Vain Routes – A Rails Engine

You didn’t invest all that time into creating your beautiful restful routes only to have them displayed in a console window, did you?

Introducing ‘Vain Routes’ – a rails engine that enables you to view your routes directly from your browser, sort them, and even filter them! While the command line may helpful, it isn’t as pretty as this!


  • Clean User Inteface to view your routes as html
  • Sort your routes by verb, path, controller or action
    Sort Routes
  • Filter routes by keywords
    Filter Routes
  • A rails 3 engine which is installed and running in under a minute!

gem install 'vain_routes'

Update your Gemfile:

 group :development do
   gem 'vain_routes'

Launch your Server

 rails server

Open your browser to: http://localhost:3000/vain/routes

ruby-oci8 & SELinux

LoadError: /opt/oracle/instantclient_10_2/ cannot restore segment prot after reloc: Permission denied - /usr/local/ruby192p0/lib/ruby/gems/1.9.1/gems/ruby-oci8-2.0.3/lib/
from :29:in `require'
from :29:in `require'
from /usr/local/ruby192p0/lib/ruby/gems/1.9.1/gems/ruby-oci8-2.0.3/lib/oci8.rb:23:in `'
from :33:in `require'
from :33:in `rescue in require'
from :29:in `require'
from (irb):1
from /usr/local/ruby/bin/irb:12:in `'

/ cannot restore segment prot after

If you encounter an error like above, the problem very well could be the SELinux (Security Enhanced Linux) conf setting.   We ran into this issue trying to use ruby-oci8 in our rails application.  It was working on one CentOS VM we built, but not on another coworkers.  After painstakingly taking things apart, it turns out the difference between the two virtual machine instances was that the ‘getenforce’ command returned ‘Disabled’ on one and ‘Enforcing’ on another.

A quick ‘setenforce 0’ will enable you to test out if this fixes your issue.  However be warned that to disable it so that it doesn’t come back after restarting, you must modify the ‘/etc/selinux/config’ to disable it permanently.   GL!

Webrick serving Rails 2.3.x over SSL

Just a couple days ago, I encountered an issue with having to serve a rails app over SSL from a local development environment.  Unfortunately the localhost was a windows machine, so using passenger wasn’t much of a choice.  I found several good articles talking about how to do this, however they didn’t work for me.  The one that got me the closeset was from a post at (thanks Keith!).

I believe the issue I had was that the articles I was referencing were nearly a year old, and probably used an older version of rails.  I took a look at the server script that others proposed, vs the latest server.rb file (and hence rails’ server command.rb file) that is used in 2.3.x rails applications; and I believe the difference comes down to the changes in rails’ underpinnings to being rack based and how the webrick server & rails envirionment is setup and configured.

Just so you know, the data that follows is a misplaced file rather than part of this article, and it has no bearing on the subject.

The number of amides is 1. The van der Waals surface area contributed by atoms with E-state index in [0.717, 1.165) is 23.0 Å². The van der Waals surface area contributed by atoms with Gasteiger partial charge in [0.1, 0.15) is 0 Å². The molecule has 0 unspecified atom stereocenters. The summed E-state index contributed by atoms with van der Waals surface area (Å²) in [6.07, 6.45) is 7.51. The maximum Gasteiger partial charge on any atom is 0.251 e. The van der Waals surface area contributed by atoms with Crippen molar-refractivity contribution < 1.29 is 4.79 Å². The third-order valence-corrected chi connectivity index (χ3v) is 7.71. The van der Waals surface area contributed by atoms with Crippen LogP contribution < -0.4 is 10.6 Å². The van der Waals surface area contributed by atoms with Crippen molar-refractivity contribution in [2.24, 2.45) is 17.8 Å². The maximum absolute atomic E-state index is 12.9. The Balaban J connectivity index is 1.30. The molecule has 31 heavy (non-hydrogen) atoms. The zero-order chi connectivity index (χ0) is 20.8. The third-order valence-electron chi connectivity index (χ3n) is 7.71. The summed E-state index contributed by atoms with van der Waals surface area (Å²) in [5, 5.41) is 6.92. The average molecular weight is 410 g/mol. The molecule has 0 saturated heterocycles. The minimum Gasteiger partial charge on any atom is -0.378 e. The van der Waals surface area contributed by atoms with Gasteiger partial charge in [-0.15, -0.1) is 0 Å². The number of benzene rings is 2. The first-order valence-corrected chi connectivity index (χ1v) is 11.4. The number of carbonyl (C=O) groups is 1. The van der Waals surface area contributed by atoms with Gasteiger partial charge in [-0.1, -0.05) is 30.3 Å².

I first cracked open the ‘script/console.rb’  file from my app:

#!/usr/bin/env ruby
require File.dirname(__FILE__) + '/../config/boot'
require 'commands/server'

Turns out that, it isn’t too helpful, as the bulk of the logic exists somewhere else. Turns out if you freeze your rails gems, it’s in: ‘vendor/rails/railties/lib/commands/server.rb’. If you don’t freeze your gems, it’ll be in: $GEMS_HOME/gems/rails-2.3.x/lib/commands. This file’s a bit large to post here, but for discussion’s sake here’s a link to it on github.

After reviewing the file, I found I needed to add values into the options hash, but there didn’t seem an easy way to make that happen.  Since I was short on time, I took the path of least resistance 🙂 – I copied commands/server.rb and created a file in scirpts/ssl_server.rb.  For reference, here is a copy of the ssl_server script file I am running.

There are three notable changes I made:

  • Modified port to be 443 (to simplify testing)
  • Added options values for SSLEnable, SSLVerifyClient, SSLCertName
  • Removed block that determines server and forces the use of webrick

One last thing to note, in our scenario we needed to have mixed traffic over both 80 and 443.  In order to accomplish this, I borrowed a suggestion from the 81electric blog, and ran both the ssl_server and standard server scripts at the same time – maybe not elegant, but simple!

Extending a Plugin within rails

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Image by kqedquest

Have you ever wanted to add a method to a class that belonged to a plugin? Well the other day while I was working on, I found myself in that position. I am using the acts_as_taggable_on plugin and wanted to memoize a call I was making a lot in various outputs:
<%= =>
This is one of those problems I could have solved several ways:

  • Focus on normalizing the data on input
  • Use a helper to accomplish the same goal
  • Cache the page/partial output
  • Not worry about it at all, as this is probably not worth the performance gains per effort invested (at the moment I’m sure there’s plenty more I can optimize)

However it was more out of curiosity that I pursued solving it the way that I initially set out to do.   My first attempt was simply creating a class of the same name in my models folder, but that didn’t have the effect I wanted as (I believe) because the way rails loads classes, it overwrote the class definition instead of adding to it.

At this point I knew there had to be a better way than just modifying the code in the vendor/plugins folder.   Turns out the solution is to add the class/file in the initializers folder as that is the correct time to augment the class during rails initialization.  In hindsight,  pretty obvious.  However since I’m not familiar with the underlying mechanisms of rails as much as I’d like to be, I think I’ve generally overlooked the initializers folder.